Inventorship and co-inventorship are often disputes – especially with one’s own employer or co-inventors. In Germany, inventorship or co-inventorship gives rise to claims for compensation or damages. And inventership effects on priority rights under the EPC.
In Germany, all disputes under the ArbEG (Employee Invention Act) must always be brought before the Arbitration Board first (according to § 37 ArbEG), before rising an action at court. However, inventorship and co-inventorship are never brought before the Arbitration Board. Rights or claims arising from inventorship must be asserted by way of a direct action. This is because inventorship and co-inventorship are regulated in the German Patent Act (§ 6 PatG (Patent Act)), but not in the ArbEG.
Inventorship and co-inventorship
Basically, according to § 6 (2) Patent Law, inventorship means that the right to the patent belongs to the person or persons who made the invention or who made the invention jointly.
Inventorship includes all those who have made their own and identifiable creative contribution to the technical teaching of the invention. In other words, everyone who has contributed to the technical solution of the technical problem is considered a co-inventor.
It is therefore not surprising that disputes about inventorship can arise. It is true that an inventor should report a service invention to the employer as soon as possible and in writing, and should also already name the employees or departments involved in the invention. However, not every inventor is always taken into account, and it sometimes happens that a company (subsequently) doubts the inventorship in order to avoid the obligation to pay compensation. If there is a dispute about inventorship, a lawsuit must be filed in order to assert one’s rights.
Co-inventorship: compensation claim
The most common case constellation in practice is co-inventorship; a team or different departments work on the technical solution. Or the employer itself may have a co-inventor share. Accordingly, the German Civil Code (BGB) provides for a financial compensation claim between two or more co-inventors in a patent or patent application pursuant to § 745 BGB.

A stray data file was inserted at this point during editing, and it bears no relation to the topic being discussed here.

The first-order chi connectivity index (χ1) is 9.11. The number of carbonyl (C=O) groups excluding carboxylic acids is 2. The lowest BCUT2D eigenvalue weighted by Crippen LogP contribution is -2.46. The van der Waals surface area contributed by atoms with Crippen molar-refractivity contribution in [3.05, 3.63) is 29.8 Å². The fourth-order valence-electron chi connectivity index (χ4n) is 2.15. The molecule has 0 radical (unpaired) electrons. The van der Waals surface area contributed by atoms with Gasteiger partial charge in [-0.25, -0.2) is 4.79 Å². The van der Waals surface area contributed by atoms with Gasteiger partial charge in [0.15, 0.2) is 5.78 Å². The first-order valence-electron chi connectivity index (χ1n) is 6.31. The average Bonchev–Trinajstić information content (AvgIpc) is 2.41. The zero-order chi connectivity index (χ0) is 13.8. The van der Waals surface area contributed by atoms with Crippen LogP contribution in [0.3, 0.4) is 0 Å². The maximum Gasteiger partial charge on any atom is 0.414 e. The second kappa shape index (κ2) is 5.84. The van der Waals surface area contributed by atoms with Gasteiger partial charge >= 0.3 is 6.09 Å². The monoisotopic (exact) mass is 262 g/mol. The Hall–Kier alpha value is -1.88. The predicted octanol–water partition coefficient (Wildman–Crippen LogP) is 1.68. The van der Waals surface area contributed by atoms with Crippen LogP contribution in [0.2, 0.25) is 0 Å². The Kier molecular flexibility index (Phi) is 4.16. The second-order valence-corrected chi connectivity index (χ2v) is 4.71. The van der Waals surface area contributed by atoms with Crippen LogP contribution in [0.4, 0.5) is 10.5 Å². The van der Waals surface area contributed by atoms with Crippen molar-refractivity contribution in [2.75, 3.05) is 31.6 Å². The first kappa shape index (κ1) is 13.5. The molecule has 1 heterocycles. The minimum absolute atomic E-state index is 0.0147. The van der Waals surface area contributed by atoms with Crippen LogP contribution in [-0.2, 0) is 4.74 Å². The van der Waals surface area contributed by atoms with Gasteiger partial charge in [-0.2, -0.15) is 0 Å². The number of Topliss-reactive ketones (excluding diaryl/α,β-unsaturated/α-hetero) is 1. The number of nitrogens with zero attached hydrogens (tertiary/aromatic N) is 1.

Such a compensation claim applies even if it is not immediately claimed in the course of legal proceedings due to 2017 decision ‘Sektionaltor II’, the Federal Court of Justice (BGH). The plaintiff in that case had initially asserted an exclusive right to the invention and had not claimed a compensation claim in the alternative. However, this had no influence on the compensation claim. This is because the date of accrual of the claim of a co-inventor is independent of a final confirmation and thus also independent of the date on which the claim was legally asserted, according to BGH. This is important for the limitation period.
Compensation claim must be claimed
Nevertheless, a claim for compensation only arises from the time when the co-inventor has “with sufficient clarity” demanded payment for the use of a joint invention. A co-inventor who does not himself demand a compensation payment and has appropriate arguments for his claim has no right to do so. (BGH, judgement of 22 March 2005 – X ZR 152/03, BGHZ 162, 342, 348 – Gummielastische Masse II).
Co-inventorship: claim for damages
Anyone who, when applying for a patent for an invention, incorrectly declares himself to be the sole inventor (or makes incorrect statements about the co-inventors) is obliged to pay damages to the competitors who have been passed over. This is what the BGH ruled in the decision ‘Beschichtungsverfahren’ (BGH, 2016, X ZR 163/12).
A co-inventor who has been passed over in this way is entitled to damages, which may also include compensation for advantages of use derived by the applicant. Overall, there may even be a comprehensive claim for damages for co-inventors.
Priority – “any person” under Article 87 EPC
In a final aspect, we also point out the effect of naming inventorship in relation to priority for a European patent. This is because a valid priority claim requires that all persons listed as applicants of the priority application must also be listed as applicants of the subsequent application. This is because Article 87(1) EPC provides that any person who has duly filed a patent application (or his successor in title) shall enjoy a right of priority for a period of twelve months from the filing date of the first application. Priority rights cannot be fragmented, the Board of Appeal ruled in the dispute over the CRISPR gene scissors.
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relevant German / EPC law